Pic: Michael is heading can't see the finish, but it's at the bottom by a sm. creek. There was a tour bus there when we did our slides. Angela took the pictures of us-Thanks!

Mar 20 - Rain, and more rain

The Northland has been getting inundated with very heavy rains for days now, and flooding has occurred in many of the surrounding districts. High winds and gale warnings have lashed the area, and a friend of ours at anchor nearby recorded 47 knots of wind the other night. Not too much fun for being outdoors, but we've been busy down below and even managed one short trip to Pahia to drop off Webb Chiles (who we met several years ago at Shelter Bay Marina in Panama) at a hotel there while he awaits to see if his flight from Keri Keri to Aukland is still on or cancelled due to adverse weather. Webb's told us he's bought a 24' Moore 24 and intends to set her up for long distance cruising, so The Hawke of Tounela, his present boat on a mooring in front of the Opua Cruising Club, is for sale. Btw, for all us dreamers out there, Webb's completed five circumnavigations, has written extensively, and you can enjoy his web site at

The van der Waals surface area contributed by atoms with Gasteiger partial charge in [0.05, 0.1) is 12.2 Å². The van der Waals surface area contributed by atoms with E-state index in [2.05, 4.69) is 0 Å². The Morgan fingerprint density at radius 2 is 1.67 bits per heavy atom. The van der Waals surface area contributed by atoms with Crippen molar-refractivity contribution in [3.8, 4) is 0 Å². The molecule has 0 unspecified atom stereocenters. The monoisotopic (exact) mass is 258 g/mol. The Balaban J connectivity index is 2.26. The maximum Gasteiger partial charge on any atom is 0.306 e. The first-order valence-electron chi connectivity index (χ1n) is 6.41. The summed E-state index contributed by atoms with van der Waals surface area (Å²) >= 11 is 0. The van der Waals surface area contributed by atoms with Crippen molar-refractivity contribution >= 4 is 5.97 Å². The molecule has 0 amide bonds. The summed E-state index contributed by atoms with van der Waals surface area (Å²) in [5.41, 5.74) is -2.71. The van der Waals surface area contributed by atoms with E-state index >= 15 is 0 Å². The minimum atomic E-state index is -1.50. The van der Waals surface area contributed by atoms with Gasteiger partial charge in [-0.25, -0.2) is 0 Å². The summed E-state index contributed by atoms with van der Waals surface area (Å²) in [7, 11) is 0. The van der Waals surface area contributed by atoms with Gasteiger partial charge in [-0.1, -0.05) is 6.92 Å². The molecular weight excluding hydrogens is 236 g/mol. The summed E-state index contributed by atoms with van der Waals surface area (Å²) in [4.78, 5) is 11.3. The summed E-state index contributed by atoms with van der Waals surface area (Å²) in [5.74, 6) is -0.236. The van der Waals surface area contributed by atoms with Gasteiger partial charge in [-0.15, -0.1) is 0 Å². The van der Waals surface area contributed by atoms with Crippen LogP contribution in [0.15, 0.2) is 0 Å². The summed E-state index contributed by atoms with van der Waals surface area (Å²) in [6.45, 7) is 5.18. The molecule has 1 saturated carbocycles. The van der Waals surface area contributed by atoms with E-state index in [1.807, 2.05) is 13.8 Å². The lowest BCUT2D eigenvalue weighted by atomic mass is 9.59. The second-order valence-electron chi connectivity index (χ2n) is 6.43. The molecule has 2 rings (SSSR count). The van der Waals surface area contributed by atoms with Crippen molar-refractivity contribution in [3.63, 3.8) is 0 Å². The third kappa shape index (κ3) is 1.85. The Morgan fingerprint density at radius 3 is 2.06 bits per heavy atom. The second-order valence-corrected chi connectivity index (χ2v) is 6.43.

The water color gets the most uninviting shades of brown with all the runoff.

March 13 - We're back aboard Infini

We drove back from Whangarei; unpacked the car, did a laundry and are straitening up the boat. It's good to be back!
NZ is a diverse, amazing country to experience.
Pic: the view from our cockpit.

Mar 12 - Aukland and Whangarei